By Ethan Bilby
The author is a Reuters Breakingviews columnist. The opinions expressed are his own.
Chinese oil giant Sinopec wants to sell more from its 23,000 pump-side stores. But as a new Breakingviews calculator shows, even a dramatic increase in non-fuel sales won’t do much to lift the $58 billion valuation that outside investors have put on the business.
Sinopec’s Easy Joy stores aren’t currently big money-spinners. The retail unit made almost all its revenue last year from selling fuel. Non-fuel sales amounted to just $2.17 billion. Put another way, the average store racked up sales of just $253 per day.
In an effort to accelerate sales, Sinopec has sold a 30 percent stake in the business to 25 investors for $17.5 billion. The hope seems to be that new shareholders like China Life and Haier Electronics will help to broaden its product range.
There’s a lot of room for improvement. Chinese convenience store operators average sales of $941 per day, according to the Fung Business Intelligence Centre. Overseas petrol station operators do even better, with offerings of fresh food like pizza, and added services like banking. U.S. operator CST Brands generates daily sales of around $3,500 from its forecourts. The average Japanese 7-Eleven store rings up revenue of $6,336 a day.
Offering a wider range of products, or a pickup service for e-commerce deliveries, could help Sinopec boost revenue. But given China’s lower income levels it seems hard to imagine sales reaching U.S. heights. For Sinopec Marketing, daily non-fuel sales of $1500 – about six times last year’s figure – would be an impressive result.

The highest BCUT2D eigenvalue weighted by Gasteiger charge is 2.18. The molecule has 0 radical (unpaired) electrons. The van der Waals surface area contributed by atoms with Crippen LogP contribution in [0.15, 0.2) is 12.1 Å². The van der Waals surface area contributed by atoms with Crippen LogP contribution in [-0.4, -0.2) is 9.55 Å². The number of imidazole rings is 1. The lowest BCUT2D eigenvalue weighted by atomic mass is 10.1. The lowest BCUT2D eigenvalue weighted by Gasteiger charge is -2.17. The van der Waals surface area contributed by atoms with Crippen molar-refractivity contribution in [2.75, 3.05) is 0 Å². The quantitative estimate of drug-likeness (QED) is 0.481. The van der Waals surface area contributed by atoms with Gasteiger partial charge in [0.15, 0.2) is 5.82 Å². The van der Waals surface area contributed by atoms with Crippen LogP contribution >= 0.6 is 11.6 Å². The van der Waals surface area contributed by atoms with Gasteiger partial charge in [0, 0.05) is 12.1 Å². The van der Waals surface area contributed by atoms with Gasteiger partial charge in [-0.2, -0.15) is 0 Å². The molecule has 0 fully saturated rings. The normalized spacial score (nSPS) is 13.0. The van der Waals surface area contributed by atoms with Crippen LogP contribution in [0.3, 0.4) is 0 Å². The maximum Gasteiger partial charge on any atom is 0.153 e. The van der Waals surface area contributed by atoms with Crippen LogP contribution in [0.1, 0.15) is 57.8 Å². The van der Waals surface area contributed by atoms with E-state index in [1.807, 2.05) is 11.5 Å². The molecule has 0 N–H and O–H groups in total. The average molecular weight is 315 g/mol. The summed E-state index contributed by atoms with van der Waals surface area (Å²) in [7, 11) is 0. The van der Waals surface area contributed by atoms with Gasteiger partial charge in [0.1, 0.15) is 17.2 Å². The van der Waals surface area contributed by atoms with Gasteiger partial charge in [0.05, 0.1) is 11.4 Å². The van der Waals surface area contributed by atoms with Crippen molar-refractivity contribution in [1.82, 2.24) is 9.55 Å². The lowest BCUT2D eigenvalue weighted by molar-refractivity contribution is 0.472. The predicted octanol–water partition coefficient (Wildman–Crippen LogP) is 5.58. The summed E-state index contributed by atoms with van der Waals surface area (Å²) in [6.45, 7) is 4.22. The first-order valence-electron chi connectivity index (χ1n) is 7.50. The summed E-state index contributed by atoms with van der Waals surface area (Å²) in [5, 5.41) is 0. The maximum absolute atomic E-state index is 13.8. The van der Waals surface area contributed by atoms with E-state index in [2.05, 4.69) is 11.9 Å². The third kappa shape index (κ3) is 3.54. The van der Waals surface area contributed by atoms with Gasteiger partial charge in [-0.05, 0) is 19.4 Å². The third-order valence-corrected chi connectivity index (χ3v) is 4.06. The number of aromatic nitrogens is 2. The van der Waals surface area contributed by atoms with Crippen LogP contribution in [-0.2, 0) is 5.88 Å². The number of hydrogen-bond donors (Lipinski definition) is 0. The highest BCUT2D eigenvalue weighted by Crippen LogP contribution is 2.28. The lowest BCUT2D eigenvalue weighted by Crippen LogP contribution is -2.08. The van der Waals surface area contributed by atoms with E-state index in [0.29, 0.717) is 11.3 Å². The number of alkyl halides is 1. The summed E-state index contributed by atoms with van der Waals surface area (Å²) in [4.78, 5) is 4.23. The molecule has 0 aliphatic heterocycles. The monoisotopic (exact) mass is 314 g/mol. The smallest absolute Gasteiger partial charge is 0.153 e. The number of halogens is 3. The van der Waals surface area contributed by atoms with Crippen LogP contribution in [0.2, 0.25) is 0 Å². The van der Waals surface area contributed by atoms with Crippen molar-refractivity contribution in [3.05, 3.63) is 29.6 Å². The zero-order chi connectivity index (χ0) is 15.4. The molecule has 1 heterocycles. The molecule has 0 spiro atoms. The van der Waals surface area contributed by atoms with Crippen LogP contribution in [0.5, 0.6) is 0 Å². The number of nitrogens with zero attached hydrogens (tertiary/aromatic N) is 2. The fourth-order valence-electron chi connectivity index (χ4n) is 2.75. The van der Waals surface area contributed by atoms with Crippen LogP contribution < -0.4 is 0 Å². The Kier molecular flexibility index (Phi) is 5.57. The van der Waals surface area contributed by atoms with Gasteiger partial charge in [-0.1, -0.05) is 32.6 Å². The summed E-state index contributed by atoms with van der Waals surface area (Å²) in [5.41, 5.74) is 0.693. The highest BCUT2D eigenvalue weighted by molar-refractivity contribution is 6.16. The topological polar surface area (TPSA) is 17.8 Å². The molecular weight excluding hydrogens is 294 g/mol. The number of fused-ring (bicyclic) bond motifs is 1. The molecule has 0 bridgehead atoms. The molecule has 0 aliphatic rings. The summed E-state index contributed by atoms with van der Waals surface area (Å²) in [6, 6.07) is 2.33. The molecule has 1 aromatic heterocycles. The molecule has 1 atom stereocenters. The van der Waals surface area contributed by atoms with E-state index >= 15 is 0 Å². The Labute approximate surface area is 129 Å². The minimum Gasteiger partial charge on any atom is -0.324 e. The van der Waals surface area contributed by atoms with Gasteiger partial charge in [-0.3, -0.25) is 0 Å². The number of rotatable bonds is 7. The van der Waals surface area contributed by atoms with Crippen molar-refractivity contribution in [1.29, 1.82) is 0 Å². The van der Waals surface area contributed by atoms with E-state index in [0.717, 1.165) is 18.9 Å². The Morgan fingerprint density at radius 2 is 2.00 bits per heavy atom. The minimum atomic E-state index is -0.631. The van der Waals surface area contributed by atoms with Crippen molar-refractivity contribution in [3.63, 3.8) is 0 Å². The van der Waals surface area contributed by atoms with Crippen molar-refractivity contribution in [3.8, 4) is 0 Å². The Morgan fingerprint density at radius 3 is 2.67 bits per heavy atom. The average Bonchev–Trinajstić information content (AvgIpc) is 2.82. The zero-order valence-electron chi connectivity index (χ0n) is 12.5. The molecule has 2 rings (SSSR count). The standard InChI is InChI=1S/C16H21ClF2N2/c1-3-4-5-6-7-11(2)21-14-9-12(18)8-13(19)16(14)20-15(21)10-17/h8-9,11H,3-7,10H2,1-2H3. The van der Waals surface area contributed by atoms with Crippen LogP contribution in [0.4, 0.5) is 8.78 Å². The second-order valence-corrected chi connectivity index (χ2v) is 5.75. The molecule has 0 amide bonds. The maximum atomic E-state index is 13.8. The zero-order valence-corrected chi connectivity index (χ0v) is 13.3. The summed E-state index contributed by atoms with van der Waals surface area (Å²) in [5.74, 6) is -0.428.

Selling more items should also raise Sinopec’s operating margin. Though the group doesn’t break down margins for non-fuel sales, they are unlikely to beat the 5 percent earned by experienced Chinese hypermarket group Sun Art Retail.
In this scenario, the proportion of operating profit that Sinopec Marketing gets from non-fuel products would rise to 10 percent of the total within three years, assuming fuel sales grow by 1 percent a year. Apply the same 14 times earnings multiple that investors have just valued the business at, and the unit would be worth $10 billion more than today. That’s a solid, but hardly spectacular improvement. If that’s the best Sinopec’s stores can hope for, it helps explain why foreign groups stayed away.